I use Edge as my main browser.  I have been sloppy in letting Edge store some passwords.  Assuming LogMeOnce becomes my new password manager, I need to clean out passwords stored by Edge.  Settings / Privacy / Clear Browsing Data / Choose What to Clear / Passwords.  I’m keeping them for a few more days until I’ve decided on LogMeOnce.

      I do have Google Chrome Portable on my PC as my backup browser.  I don’t use it often, but it may have some stored PW.  So I will do the same clean out as I will do with Edge.

      After importing the passwords into LogMeOnce, I logged onto LastPass and deleted my account.  LastPass confirmed this by email.  “Your LastPass account has been permanently deleted and all of your data has been purged from our systems.”

      I respect Alex’s “paper and pen” approach, but my 81-year-old brain just doesn’t want to deal with that every day.  Short of that, am I addressing the LastPass issue in the right way?


    • in reply to: Updating Drivers for Dell XPS 9710 #2582101

      Once again, lmacri, thank you for the good advice and clear explanations.  I hadn’t even noticed the addition of Dell Update to the Win 11 menu.

      I also appreciate your comment on not allowing Dell Update or SupportAssist to install BIOS updates.  I’ve actually learned that the hard way.  One month after getting the XPS 9710 I allowed SupportAssist to update BIOS, and it fried my motherboard.  Fortunately, I have Dell Premium Tech Support (in-home), and a very knowledgeable tech support guy from a Dell sub-contractor replaced the motherboard.

      After the motherboard incident, I kept ignoring BIOS updates for nearly a year.  I was not aware of the two alternative methods you pointed out for updating BIOS without using SupportAssist.  Finally, I got worried about the security of an outdated BIOS and allowed SupportAssist to update it.  It went well, and I got complacent.  So, when an updated BIOS was again offered, I accepted – and this time, once again, it borked my motherboard.  The same tech support guy came, installed motherboard #3, and all has been good ever since.  Of course, when I asked what’s going on with BIOS updates and fried motherboards, the Dell rep was tight-lipped.

      I am quite happy with my XPS 9710, but I have extended my Dell Premium Tech Support contract for two more years.

    • in reply to: Updating Drivers for Dell XPS 9710 #2582008

      Thanks, DrBonzo,

      I think we’re on the same page.   I don’t need the 2gb Dell Command | Deploy Driver Pack.

      The recommendation in your link is to use SupportAssist, and your link provides guidance for doing that.  That’s what I’ll do.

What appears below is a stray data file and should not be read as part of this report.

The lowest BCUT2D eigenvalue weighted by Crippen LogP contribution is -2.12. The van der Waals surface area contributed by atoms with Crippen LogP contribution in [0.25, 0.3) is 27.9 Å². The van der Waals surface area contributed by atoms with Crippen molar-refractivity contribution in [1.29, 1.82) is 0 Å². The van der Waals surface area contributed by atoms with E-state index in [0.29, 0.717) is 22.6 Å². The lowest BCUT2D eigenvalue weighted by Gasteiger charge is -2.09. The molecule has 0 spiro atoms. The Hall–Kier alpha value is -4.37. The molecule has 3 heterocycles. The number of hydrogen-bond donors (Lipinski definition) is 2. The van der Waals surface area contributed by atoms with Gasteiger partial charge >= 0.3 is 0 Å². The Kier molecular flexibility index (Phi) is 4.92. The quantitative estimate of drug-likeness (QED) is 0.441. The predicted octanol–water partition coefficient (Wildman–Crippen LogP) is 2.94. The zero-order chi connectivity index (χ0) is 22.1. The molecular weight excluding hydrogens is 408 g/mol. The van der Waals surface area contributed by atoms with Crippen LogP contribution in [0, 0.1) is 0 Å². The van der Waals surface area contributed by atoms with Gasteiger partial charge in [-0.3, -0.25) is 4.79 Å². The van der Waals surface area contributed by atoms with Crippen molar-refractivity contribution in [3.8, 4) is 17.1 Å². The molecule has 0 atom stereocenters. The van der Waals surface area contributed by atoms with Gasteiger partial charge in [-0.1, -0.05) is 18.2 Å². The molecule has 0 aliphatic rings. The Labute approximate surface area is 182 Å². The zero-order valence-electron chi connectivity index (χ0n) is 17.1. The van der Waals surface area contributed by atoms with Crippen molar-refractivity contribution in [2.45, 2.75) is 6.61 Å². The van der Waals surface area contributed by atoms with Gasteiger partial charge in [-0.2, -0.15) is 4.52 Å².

1 user thanked author for this post.
    • in reply to: Updating Drivers for Dell XPS 9710 #2582007

      Hi lmacri,

      Thank you replying and for all the good information.

      Dell’s recommendation that I install Dell Command | Deploy Driver Pack came in an email (“Dell Notifications – Dell Technical Updates”) yesterday.  Like you, I was surprised that Dell wanted me to install this 2gb download to do future driver updates.  I have been using SupportAssist (currently version: without problems.

      Although I have been using SupportAssist, like you I have found it more aggressive than needed (particularly all sorts of unnecessary scans, cleanings, and optimizations).  All I want to do is update out-of-date drivers.  But I can be selective and only do the driver scan without the other stuff.

      I had not heard of Dell Update Windows Universal Application that you mentioned.  https://www.dell.com/support/home/en-us/drivers/driversdetails?driverid=kjp8k

      Its support page says: “Dell Update application automatically updates critical fixes and important device drivers as they become available. This package is compatible only with Windows 10 Anniversary Update (Redstone 1) or later, and Windows 11 operating system.”  That support page automatically found my computer model and Dell Service Support Tag.  However, it said: “This driver is not compatible.  This driver is not applicable for [my service support tag number] with Windows 11.”  Dell’s wording is sloppy because it’s not a driver but, rather, an auto update app.

      I followed your suggestion of going to the support page for my model XPS 9710.  When I went to that page, it invoked SupportAssist, which in turn did the same driver scan that would have happened if I went to SupportAssist directly.  It recommended that I install the Dell/Alienware Update Universal Application (which, I think, is an alternative to the Dell Update Windows Universal Application).  The Dell/Alienware Update Application automatically updates critical fixes and important device drivers as they become available.  I decided that for my level of skill, automatically doing critical and important updates is ok.  So I installed the Dell/Alienware driver updater.  Then restarted.